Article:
Author Topic: "Acme of Perfection" Philadelphia PieCrust Tea Table Up for Sale at Sotheby's  (Read 17713 times)

dkeller_nc

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For those interested, there is a unique Philadelphia tea table up for sale at Sotheby's "Important Americana" auction week after next.  This table has apparently only been published once in Horner's Blue Book of Philadelphia Furniture, has remained in the orginal family, and was made by the "Garvan Carver".  Horner described it as the "acme of perfection" among Philadelphia pie-crust tea tables, and the pre-auction estimate is $2-$6 Million dollars.

Photos of the table can be viewed by signing up with Sotheby's (sign-up is free) and browsing the Important Americana catalogue.  It's worth a look for those of you that are interested in Chippendale carving/design - the carved decoration on the table is quite unique.
Period Furniture & Carving as a hobby - about 20 years woodworking

rich

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WHAT A TABLE!!!!!! BEAUTIFUL DOES NOT DESCRIBE IT

johnjesseph

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I have gazed at that table in the Hornor book a lot, hoping to build a table inspired by it this year.  Great pictures on the sothebys site, wish there were more...

ttalma

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What a great piece. Maybe the sale of the Fisher-Fox Tea Table (October at Christies for 6.7 mil) influanced thier decision to sell. A sale like that would make me think!
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corvin1

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Thanks for the info.  That indeed is a beautiful table.  I also noticed the block front Townsend piece.  I particularly liked being able to see the photo of the bottom of it.  With the zoom feature you can get right up to it.  Not something many of us armchair types get to do in person.

Regards,

Chris

rwilkinson

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Americana week
« Reply #5 on: January 14, 2008, 06:56:09 AM »
Hi All,
I took the opportunity to visit the auction houses in NY City this weekend and was very pleased. Sotheby's had great objects an even published a separate catalog on the Acme of Perfection Tea Table.  A must have book for students of carving. Check out lot 168 of the following link.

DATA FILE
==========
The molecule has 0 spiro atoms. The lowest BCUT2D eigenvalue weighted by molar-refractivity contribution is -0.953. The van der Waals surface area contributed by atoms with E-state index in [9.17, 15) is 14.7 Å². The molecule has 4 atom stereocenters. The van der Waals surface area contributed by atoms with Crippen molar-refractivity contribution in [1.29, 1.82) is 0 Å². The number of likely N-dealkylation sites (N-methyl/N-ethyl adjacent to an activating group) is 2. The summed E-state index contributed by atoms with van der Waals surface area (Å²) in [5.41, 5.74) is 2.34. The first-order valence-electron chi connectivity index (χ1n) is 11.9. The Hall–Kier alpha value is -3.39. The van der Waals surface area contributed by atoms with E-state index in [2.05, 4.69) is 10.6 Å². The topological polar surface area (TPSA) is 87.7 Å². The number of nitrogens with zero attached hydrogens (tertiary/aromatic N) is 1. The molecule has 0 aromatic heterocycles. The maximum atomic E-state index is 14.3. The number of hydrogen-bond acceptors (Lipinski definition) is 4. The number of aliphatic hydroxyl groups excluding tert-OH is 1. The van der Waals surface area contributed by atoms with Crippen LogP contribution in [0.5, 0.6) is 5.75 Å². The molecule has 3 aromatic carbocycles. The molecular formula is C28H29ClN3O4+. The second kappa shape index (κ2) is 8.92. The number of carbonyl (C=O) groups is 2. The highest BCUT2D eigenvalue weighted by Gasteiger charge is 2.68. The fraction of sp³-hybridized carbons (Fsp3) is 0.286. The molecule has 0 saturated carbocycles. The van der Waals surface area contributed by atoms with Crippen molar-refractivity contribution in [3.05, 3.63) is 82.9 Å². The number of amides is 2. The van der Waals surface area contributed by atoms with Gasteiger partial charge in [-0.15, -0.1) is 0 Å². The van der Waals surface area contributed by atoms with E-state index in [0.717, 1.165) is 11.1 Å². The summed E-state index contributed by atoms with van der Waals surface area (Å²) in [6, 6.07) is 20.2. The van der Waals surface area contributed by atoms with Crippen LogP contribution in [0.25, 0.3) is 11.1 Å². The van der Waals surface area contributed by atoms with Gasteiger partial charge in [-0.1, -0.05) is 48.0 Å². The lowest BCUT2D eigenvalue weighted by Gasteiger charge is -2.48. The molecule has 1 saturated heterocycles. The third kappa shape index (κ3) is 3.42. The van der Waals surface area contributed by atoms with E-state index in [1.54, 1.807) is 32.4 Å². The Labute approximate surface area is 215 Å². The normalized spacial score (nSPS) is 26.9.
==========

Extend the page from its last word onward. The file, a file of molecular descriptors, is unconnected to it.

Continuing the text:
http://browse.sothebys.com/?c_date=Session%201+|+18+Jan+08%2C+10%3A00+AM
Session%202+|+19+Jan+08%2C+2%3A00+PM
&c_image=http://www.sothebys.com/media/live/pub/2007/DEC/p37641_thumb.jpg&c_location=New%20York&c_name=Important+Americana&cat=1&event_id=28643&g=1&i=1&sale_id=N08400

If you can make it to NY to see this sale, it is well worth the effort.

Randy Wilkinson

pearle

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Re: Americana week
« Reply #6 on: January 14, 2008, 10:53:02 AM »
or this address: http://tinyurl.com/2yyq5x

Aaron Hall

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Thanks for the posting and the information about Sotheby's website. That tea table is inspiring. I was really impressed with the amount of information on Sotheby's website. I noticed that their advanced search engine allows searching of completed sales. When I looked I found that I could easily generate a large number of listings with pictures for specific furniture forms (tea tables, desks, chairs, etc...). Seems like this could be a convienent resource for generating design ideas.
I'm a hobbiest interested in period furniture, hoping to learn from SAPFM!

Jeff Saylor

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I've picked up many auction catalogs from Christies and Sotheby's on ebay- usually $10-15.  The pictures are excellent quality and usually have detail shots of some featured pieces.  I heard or read somewhere that Sotheby's was going to print both their regular catalog of all the auction lots and also another catalog featuring just the "Acme of Perfection" table.  Anyone hear about this or actually see the catalog?
Jeff Saylor
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Mark Arnold

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Jeff,